We are full of admiration for the creativity and effort that went into the entries for our Managing Director 4 a Day student contest.

With the help of our judges, Kathi Springer of The Pace Group and Brian Hartz of Douglas Magazine, we have narrowed the list down to 3 finalists:




Cast your vote

To see their video entries and vote for your favourite, please go to the Copeland Facebook page here.

Who makes the most convincing case for themselves?

Let us know. The winner will get to be our boss for a day, and collect $500 on her/his way out the door.

Full respect to all the remarkable students who took part in this contest.

Contest Update: Be our Boss 4 a Day

25 Sep

Our contest to be our Managing Director 4 A Day wrapped up last Friday afternoon and we are thrilled to share with you the names of the students who entered, in the order their entries were received:

Connor Bildfell – University of Victoria
David Lin – University of Victoria
Alex Rabu – Camosun College
Simonas Uzdavinys – Camosun College
Rebecca Staynor – University of Victoria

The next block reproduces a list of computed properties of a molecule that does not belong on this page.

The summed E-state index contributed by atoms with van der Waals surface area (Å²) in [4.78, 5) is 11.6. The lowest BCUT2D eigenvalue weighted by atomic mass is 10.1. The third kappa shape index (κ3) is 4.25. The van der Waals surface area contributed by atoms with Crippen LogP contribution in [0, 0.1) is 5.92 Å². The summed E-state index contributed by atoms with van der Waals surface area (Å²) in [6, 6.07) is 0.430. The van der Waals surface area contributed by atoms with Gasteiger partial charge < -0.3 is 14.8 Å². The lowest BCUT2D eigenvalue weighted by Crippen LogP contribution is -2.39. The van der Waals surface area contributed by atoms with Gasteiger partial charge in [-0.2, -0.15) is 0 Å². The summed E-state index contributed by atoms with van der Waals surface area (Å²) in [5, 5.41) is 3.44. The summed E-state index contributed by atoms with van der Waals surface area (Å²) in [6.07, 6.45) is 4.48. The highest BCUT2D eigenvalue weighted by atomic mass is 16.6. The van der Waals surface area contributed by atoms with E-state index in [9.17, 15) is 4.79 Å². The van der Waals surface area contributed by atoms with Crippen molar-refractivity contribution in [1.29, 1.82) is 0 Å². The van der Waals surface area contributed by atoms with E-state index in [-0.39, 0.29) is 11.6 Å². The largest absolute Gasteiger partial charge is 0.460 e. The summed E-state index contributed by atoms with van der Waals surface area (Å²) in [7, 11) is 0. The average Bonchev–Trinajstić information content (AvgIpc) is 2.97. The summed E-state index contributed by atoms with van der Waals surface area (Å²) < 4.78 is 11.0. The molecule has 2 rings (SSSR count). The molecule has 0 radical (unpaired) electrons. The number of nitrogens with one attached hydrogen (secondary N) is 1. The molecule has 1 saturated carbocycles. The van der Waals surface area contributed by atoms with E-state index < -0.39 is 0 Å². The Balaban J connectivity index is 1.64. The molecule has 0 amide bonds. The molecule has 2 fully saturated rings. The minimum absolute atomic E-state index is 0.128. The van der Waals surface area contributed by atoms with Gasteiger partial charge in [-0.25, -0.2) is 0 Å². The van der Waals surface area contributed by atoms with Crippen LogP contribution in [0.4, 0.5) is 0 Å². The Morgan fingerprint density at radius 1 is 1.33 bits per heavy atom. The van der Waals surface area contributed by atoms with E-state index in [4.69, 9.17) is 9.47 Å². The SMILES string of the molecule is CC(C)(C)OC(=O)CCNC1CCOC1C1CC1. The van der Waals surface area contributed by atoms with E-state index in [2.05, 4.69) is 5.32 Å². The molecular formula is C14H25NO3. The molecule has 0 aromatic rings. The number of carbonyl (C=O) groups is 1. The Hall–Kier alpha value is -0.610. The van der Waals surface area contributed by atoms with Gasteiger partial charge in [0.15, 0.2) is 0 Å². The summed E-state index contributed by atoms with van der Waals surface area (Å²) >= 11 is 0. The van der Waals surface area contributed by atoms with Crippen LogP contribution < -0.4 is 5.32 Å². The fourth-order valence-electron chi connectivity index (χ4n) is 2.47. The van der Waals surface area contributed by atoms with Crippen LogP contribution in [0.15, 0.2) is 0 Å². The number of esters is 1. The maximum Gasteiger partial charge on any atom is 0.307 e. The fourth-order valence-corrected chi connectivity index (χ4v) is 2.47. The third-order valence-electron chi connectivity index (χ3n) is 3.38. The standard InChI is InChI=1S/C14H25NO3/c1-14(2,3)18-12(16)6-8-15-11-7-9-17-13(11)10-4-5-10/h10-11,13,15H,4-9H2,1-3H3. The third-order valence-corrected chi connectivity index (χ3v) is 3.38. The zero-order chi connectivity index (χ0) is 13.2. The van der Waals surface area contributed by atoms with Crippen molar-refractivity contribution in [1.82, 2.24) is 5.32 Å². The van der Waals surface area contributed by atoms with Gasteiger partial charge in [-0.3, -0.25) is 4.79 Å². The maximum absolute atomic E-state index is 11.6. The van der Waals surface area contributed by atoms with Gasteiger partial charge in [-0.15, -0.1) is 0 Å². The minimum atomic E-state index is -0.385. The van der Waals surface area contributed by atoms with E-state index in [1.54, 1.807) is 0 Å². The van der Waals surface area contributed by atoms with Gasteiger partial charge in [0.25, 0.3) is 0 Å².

Grace Campbell – Royal Roads University
Chelsey Smith – Royals Roads University
Brandon Wright – University of Victoria
Fulya Ozkul – Royal Roads University
Stefanie Watchman – Pacific Design Academy
Phil Sutton – Camosun College
Wesley Yu – Camosun College
Darragh Grove-White – Camosun College

The standard of the entries was amazing and finding 3 finalists will be a task and a half.

Brian Hartz editor of Douglas MagazineKathi Springer of The Pace GroupFortunately, we have help! Kathi Springer, PR specialist and the VP Communications and Corporate Relations at The Pace Group, and Brian Hartz, the editor of Douglas Magazine, have offered to assist in the judging.

On Wednesday we will announce the 3 finalists and conduct a vote on our Facebook page until Friday at 5PM.

We wondered if the applications would come anywhere near the quality we saw during our Zombie Internship Contest in March. The answer is a resounding YES. Wait until you see them!

Thank you to all these fantastic students.

The perfect application letter to get a job in advertising

30 Apr


I’m an MBA student at (edited) and I am drawn to the business development side of advertising.

While I was researching your business, I noticed that you don’t currently have a hotel within your client list.